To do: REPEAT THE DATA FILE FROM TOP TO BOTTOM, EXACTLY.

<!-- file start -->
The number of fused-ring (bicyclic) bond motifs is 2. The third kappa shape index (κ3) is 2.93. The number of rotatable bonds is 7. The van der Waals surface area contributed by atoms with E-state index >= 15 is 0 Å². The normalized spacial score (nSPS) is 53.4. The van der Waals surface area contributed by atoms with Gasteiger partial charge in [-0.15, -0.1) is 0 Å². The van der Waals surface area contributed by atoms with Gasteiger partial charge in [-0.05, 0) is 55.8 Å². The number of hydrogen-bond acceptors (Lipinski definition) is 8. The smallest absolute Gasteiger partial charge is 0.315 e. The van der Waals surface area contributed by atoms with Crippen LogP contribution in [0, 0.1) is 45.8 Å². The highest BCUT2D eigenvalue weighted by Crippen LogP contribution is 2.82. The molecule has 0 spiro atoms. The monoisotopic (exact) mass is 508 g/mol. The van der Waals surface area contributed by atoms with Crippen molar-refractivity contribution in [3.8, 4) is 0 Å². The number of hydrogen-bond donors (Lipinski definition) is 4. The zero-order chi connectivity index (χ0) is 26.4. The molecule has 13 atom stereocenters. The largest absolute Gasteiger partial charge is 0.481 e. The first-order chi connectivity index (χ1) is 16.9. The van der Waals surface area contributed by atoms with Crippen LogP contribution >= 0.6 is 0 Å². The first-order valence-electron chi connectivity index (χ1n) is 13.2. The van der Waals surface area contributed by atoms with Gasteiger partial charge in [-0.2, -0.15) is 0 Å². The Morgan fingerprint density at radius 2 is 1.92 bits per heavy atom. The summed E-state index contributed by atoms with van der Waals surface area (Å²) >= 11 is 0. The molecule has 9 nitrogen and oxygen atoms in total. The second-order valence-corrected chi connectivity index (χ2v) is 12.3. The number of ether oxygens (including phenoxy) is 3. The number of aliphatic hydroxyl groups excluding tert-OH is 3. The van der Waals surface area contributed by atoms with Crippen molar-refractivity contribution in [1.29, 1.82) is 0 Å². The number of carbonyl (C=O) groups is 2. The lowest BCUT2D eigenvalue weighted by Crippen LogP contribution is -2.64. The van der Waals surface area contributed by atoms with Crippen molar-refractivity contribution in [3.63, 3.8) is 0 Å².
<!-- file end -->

The number of fused-ring (bicyclic) bond motifs is 2. The third kappa shape index (κ3) is 2.93. The number of rotatable bonds is 7. The van der Waals surface area contributed by atoms with E-state index >= 15 is 0 Å². The normalized spacial score (nSPS) is 53.4. The van der Waals surface area contributed by atoms with Gasteiger partial charge in [-0.15, -0.1) is 0 Å². The van der Waals surface area contributed by atoms with Gasteiger partial charge in [-0.05, 0) is 55.8 Å². The number of hydrogen-bond acceptors (Lipinski definition) is 8. The smallest absolute Gasteiger partial charge is 0.315 e. The van der Waals surface area contributed by atoms with Crippen LogP contribution in [0, 0.1) is 45.8 Å². The highest BCUT2D eigenvalue weighted by Crippen LogP contribution is 2.82. The molecule has 0 spiro atoms. The monoisotopic (exact) mass is 508 g/mol. The van der Waals surface area contributed by atoms with Crippen molar-refractivity contribution in [3.8, 4) is 0 Å². The number of hydrogen-bond donors (Lipinski definition) is 4. The zero-order chi connectivity index (χ0) is 26.4. The molecule has 13 atom stereocenters. The largest absolute Gasteiger partial charge is 0.481 e. The first-order chi connectivity index (χ1) is 16.9. The van der Waals surface area contributed by atoms with Crippen LogP contribution >= 0.6 is 0 Å². The first-order valence-electron chi connectivity index (χ1n) is 13.2. The van der Waals surface area contributed by atoms with Gasteiger partial charge in [-0.2, -0.15) is 0 Å². The Morgan fingerprint density at radius 2 is 1.92 bits per heavy atom. The summed E-state index contributed by atoms with van der Waals surface area (Å²) >= 11 is 0. The molecule has 9 nitrogen and oxygen atoms in total. The second-order valence-corrected chi connectivity index (χ2v) is 12.3. The number of ether oxygens (including phenoxy) is 3. The number of aliphatic hydroxyl groups excluding tert-OH is 3. The van der Waals surface area contributed by atoms with Crippen molar-refractivity contribution in [1.29, 1.82) is 0 Å². The number of carbonyl (C=O) groups is 2. The lowest BCUT2D eigenvalue weighted by Crippen LogP contribution is -2.64. The van der Waals surface area contributed by atoms with Crippen molar-refractivity contribution in [3.63, 3.8) is 0 Å².